Another argument that is presented within this documentary is that children who grow up with their parents are lazy. They will be given love and care throughout their lives which will allow them to become soft and will be detrimental to their growth overall. They believe that the end results of the potential glory will be more emotionally rewarding than if they were to just be regular individuals


I personally found this argument to be extremely convincing. I grew up competing in the sport of gymnastics, and spent many years under the tutelage of a coach who failed to train her athletes in a healthy and positively influenced way. That being said, even on the worst days, she couldn't compare to the horrors that are shown in this documentary. Gymnastics is already a demanding sport, and without proper training and support, it can destroy a person. These children are taught to attach their self worth to their performances, not their actual being. This is extraordinarily dangerous for many reasons, and could lead to serious mental issues later on in life. Additionally, the idea of injuring oneself at such a young age only to have it follow them throughout the rest of their lives is cruel, no matter what the medal count is at the end of the day.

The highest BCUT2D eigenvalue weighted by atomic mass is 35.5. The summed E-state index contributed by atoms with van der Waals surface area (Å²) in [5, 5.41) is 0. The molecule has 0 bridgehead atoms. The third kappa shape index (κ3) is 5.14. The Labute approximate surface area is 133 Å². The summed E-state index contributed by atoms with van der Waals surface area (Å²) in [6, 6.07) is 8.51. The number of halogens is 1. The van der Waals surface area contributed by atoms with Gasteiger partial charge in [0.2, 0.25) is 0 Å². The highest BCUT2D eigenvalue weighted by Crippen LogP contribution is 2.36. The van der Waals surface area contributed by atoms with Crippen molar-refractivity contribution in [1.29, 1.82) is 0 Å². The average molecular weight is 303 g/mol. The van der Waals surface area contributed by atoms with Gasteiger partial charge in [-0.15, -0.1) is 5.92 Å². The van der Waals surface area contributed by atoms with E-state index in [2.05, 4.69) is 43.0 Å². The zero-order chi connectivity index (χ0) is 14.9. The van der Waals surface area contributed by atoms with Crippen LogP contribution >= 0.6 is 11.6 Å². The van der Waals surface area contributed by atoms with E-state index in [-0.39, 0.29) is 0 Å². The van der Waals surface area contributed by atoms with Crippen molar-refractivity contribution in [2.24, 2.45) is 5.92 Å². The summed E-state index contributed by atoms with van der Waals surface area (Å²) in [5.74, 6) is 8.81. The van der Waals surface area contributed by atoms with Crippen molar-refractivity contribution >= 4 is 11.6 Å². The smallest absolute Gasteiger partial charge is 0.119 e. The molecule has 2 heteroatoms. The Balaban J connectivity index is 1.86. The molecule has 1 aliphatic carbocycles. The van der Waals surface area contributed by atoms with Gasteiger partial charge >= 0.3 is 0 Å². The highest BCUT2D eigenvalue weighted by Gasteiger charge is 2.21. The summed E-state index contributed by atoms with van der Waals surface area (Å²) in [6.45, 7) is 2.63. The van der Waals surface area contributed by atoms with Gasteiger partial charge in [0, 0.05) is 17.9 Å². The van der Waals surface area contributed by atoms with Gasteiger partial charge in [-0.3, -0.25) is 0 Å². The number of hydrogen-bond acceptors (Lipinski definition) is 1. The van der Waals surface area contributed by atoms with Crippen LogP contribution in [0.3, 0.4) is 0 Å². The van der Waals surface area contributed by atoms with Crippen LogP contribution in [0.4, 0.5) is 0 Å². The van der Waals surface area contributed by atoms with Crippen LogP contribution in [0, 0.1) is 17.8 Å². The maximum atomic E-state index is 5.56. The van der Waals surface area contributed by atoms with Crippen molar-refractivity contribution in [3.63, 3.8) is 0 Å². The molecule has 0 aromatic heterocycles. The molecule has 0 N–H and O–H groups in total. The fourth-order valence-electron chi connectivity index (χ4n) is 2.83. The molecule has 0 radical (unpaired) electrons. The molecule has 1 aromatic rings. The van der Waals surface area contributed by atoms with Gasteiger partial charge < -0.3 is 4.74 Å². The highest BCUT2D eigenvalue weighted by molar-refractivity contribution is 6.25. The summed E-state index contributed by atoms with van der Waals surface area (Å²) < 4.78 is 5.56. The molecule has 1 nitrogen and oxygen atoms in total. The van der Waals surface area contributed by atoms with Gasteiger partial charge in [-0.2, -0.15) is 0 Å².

Works Cited

Caine DJ, Maffulli N (eds): Epidemiology of Pediatric Sports Injuries. Individual Sports. Med Sport Sci. Basel, Karger, 2005, vol 48, pp 18-58

Cheung, S. Y., & Lo, C. (1996). Psychological profiles and stress management training for Hong Kong national gymnasts. Journal of the International Council for Health, Physical Education, Recreation, Sport, and Dance, 32 (4), 61-64.

Caine, Dennis, Roy, Steven, Singer, Kenneth. The American Journal of Sports Medicine. Vol 20 Issue 3 pp. 290-298. April 23, 2016. web. March 20 2017.

Cheung, Jennifer. After the Dream Has Faded: Former Chinese Champion Gymnast's Life After Retirement. Forbes. August 13, 2012. Web. March 20, 2017.

Little Big Dreams. BBC HD. August 21, 2008. Film. March 20, 2017.


Created with images by Rick McCharles - "World and Olympic Champions Hall of Fame" • Rick McCharles - "Gym 1" • KerstinIUBH - "olympic village beijing watercube" • ElasticComputeFarm - "bandage first-aid medical" • pohjakroon - "trophies show award" • PDPics - "medal award gold"